Opinion: Whose freebie is it, anyway?

The Finance Commission should ideally state in detail what is a freebie, and then ensure that only a certain amount of money can be spent on these outlays. Camouflage terms like ‘empowerment schemes’ should be covered here

Madan SabnavisUpdated: Saturday, August 20, 2022, 01:35 AM IST
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The recent debate on freebies being given by various governments raises the broader issue of how governments should be spending money. Given the federal structure of the country there are central, state, municipal and panchayat levels of government involved, with the maximum power being given to the centre in terms of levying of taxes. The interesting thing is that the physical support to enterprise or farmers is provided by the lower levels of government which in turn are dependent on the centre for funding. It is in this context that the Finance Commission had been constituted which lays down rules of devolution of funds.

When the 14th Finance Commission decided that the centre devolve 42% of the shareable resources to the states from 32% the logic was that the latter would get more funds to use the way they wanted. Hence the centrally sponsored schemes would be reduced.

The issue of freebies has surfaced today as in the last two decades or so there has been a tendency for all parties to mention in their manifestos that if voted to power there would be several payments made to different sections of society. There are other schemes announced separately by governments like say the NREGA, which is a dole scheme as there is no productive work done but money is paid. All this comes under social welfare which is the job of the government. Hence free meals, education, health, employment guarantee, payments for girls, women, special sections of society etc. are considered to be economically expedient though there are always political undertones.

Of later there has been a lot of umbrage taken by everyone as every party has gotten into a competitive mode and is offering electricity, water, plain cash and so on without any restraint. What are the options for getting states or even the centre, for that matter, to be more judicious in spending?

The first option is for the Finance Commission to officially state that only a certain portion of the budgetary revenue can be spent on so called freebies. This will be a rule-driven policy with the CAG monitoring the progress.

The alternative is to have some kind of voting of the public on where the government should be spending. In a democracy, unfortunately the 1300 million are represented by around 542 representatives of which the majority are in the government in power. The decisions taken are top down. Suppose it has to be bottoms- up. There can be several interesting conjectures here. The majority would not vote for highways and bullet trains and would have humble requests for pucca, well-maintained, motorable roads connecting villages. The majority will favour subsidies, employment doles, cash transfers and so on. Hence the present controversy of disdain for freebies will be seen as an elitist view to exacerbate inequality, as any withdrawal means hardships for the poor.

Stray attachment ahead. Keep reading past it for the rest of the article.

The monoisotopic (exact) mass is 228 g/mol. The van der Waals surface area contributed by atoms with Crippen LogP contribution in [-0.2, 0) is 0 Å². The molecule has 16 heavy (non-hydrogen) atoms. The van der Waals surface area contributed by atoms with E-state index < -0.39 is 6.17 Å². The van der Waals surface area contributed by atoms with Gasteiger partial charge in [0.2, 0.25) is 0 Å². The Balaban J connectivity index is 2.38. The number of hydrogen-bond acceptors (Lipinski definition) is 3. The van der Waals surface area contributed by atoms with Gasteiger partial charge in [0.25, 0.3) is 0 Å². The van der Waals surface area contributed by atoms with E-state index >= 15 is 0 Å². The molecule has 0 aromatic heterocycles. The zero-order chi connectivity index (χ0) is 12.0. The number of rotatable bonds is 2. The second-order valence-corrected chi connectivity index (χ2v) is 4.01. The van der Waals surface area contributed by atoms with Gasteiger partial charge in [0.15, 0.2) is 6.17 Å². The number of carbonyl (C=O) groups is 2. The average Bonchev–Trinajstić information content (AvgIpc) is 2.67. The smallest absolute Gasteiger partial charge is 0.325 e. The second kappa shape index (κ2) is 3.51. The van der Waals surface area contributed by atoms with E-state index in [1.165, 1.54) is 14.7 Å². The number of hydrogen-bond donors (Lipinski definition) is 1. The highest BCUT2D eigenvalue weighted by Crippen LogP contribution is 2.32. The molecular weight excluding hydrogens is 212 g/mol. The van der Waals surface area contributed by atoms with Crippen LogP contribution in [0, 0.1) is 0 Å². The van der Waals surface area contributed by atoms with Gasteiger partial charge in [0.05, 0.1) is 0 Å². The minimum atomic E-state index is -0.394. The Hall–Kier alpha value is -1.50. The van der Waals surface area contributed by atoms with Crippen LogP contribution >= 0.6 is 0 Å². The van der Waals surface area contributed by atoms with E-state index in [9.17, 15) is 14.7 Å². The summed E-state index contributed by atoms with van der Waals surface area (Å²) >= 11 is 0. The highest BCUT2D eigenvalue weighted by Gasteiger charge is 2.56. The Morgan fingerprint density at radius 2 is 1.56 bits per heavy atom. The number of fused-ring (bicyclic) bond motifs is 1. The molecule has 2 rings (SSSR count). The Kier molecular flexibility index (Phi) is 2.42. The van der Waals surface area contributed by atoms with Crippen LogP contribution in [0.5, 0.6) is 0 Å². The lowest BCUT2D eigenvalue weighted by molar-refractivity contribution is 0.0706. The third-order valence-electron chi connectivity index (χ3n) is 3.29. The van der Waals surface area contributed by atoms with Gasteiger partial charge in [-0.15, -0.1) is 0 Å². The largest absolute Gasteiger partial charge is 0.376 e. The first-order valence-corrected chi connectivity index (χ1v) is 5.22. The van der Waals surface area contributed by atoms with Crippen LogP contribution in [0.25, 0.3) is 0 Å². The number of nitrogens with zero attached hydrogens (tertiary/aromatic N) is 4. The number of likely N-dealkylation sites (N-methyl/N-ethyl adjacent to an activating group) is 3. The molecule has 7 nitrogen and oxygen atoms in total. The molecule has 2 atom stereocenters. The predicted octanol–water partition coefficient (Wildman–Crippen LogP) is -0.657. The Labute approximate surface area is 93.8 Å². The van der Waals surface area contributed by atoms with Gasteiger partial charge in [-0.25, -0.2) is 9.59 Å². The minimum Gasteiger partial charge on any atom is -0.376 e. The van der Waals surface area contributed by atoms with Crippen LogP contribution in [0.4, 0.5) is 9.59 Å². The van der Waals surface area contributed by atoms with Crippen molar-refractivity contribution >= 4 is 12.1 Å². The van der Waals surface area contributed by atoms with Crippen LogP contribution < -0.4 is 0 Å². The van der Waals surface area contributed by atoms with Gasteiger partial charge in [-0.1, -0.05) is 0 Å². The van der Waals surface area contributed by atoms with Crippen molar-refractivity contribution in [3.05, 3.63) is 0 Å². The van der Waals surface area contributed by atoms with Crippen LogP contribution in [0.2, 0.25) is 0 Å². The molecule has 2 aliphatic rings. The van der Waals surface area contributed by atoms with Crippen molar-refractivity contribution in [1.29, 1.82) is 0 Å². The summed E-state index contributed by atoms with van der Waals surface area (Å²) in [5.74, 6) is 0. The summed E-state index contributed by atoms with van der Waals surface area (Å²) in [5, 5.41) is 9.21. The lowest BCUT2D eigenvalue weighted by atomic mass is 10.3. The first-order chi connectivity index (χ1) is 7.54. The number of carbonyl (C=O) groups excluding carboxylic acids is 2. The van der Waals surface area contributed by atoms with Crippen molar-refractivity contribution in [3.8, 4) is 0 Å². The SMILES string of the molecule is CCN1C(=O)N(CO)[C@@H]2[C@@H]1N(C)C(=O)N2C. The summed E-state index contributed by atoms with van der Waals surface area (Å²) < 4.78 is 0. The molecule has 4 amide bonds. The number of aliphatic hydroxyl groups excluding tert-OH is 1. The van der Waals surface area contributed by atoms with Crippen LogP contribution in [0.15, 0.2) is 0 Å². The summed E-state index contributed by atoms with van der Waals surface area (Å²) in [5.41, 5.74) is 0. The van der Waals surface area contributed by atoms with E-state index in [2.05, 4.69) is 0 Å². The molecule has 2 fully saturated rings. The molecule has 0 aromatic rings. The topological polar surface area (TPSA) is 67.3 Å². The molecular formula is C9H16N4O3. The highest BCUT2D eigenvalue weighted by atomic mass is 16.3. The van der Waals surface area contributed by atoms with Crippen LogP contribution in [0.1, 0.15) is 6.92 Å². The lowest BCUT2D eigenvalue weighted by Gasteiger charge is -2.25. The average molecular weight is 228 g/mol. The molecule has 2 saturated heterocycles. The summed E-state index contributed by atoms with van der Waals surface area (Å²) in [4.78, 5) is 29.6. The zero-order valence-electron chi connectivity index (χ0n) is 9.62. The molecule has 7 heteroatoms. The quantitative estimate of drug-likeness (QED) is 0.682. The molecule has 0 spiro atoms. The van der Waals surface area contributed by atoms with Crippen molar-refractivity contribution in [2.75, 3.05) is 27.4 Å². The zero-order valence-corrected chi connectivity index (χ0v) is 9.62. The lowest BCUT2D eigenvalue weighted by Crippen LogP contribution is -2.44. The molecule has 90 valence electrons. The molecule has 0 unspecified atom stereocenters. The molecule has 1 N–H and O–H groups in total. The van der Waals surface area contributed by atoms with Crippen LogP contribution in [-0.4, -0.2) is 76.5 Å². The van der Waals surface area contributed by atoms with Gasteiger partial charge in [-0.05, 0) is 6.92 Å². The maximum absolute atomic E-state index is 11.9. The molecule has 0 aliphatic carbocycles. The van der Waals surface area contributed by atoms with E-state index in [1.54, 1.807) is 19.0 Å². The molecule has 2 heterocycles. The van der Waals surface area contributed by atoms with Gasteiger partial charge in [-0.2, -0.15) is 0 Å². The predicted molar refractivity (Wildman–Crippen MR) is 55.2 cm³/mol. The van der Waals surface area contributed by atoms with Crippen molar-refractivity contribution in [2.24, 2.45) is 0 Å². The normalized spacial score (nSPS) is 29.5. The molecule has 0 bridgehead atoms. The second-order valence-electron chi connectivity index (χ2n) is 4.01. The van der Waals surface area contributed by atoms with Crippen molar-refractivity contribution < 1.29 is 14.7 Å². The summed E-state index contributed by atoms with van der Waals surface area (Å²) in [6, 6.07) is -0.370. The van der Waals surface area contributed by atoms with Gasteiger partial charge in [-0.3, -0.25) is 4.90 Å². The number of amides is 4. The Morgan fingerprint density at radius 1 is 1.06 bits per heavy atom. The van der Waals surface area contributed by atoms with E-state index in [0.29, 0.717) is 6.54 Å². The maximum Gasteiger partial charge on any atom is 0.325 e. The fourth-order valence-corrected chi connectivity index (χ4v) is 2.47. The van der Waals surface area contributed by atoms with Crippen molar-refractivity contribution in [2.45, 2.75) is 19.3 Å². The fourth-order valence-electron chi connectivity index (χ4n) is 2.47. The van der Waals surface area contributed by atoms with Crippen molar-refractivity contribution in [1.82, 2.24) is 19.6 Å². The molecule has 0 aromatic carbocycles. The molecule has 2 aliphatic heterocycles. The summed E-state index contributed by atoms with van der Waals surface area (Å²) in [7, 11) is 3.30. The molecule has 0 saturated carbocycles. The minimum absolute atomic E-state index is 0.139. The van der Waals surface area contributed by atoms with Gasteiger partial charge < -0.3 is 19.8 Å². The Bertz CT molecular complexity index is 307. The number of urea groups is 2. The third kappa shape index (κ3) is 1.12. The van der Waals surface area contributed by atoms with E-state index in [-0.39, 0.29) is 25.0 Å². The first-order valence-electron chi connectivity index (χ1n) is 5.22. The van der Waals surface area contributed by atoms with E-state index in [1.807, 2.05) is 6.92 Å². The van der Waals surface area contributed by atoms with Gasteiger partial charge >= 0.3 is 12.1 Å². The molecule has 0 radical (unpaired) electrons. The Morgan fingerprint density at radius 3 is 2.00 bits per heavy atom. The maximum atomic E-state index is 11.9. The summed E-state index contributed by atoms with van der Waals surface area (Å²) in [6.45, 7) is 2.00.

A third alternative is to put all governments under check through the funding route. While pegging fiscal deficit at 3% or 3.5% for states is a rule that worked well, a similar cap should be on the centre. This way the possibility of deviation can be curbed. Further, to correct anomalies which come in the way of the power sector, for example, government guarantees should be banned and entities must be made to borrow from the market if not being financed directly from the Budget. This will address the issue of free power.

Suppose banks and financial institutions refuse to lend money which would be the case for private enterprises with similar balance sheets, then the governments would have to perforce pay the DISCOMs from the budget or desist from giving free power. Banning contingent liabilities is an effective way of controlling expenditures.

A fourth option would be to separate freebies into those that distort the market like free power — which no one, including the government, pays for — and plain cash transfers, which come through the Budget. The PM Kisan scheme is a pure cash transfer, paid for by the Budget, and does not distort the system. The same holds for cash payments for marriages of girls or special category of society. But subsidies in the form of MSP is the tough one. Ideally MSPs should be replaced by a cash transfer, because the MSP is a doctored price which distorts markets as it raises benchmark prices in mandis.

A combination of the suggestions made could be the way out. The FC should ideally state in detail what is a freebie, and then ensure that only a certain amount of money can be spent on these outlays. Camouflage terms like ‘empowerment schemes’ should be covered here. Second, any scheme which distorts markets should be withdrawn or replaced by transfers. Third, anything outside the budget should be banned and every PSU would have to fend for and fund itself. Last the private sector should cease to look for props from the government and have to use all the tax benefits to run their business. Looking for incentives from the government can be in say EXIM policy but not for cash returns through say the PLI or any other such scheme. The private sector cannot have it on both sides all the time.

Madan Sabnavis is Chief Economist, Bank of Baroda, and author of Lockdown or economic destruction? Views expressed are personal

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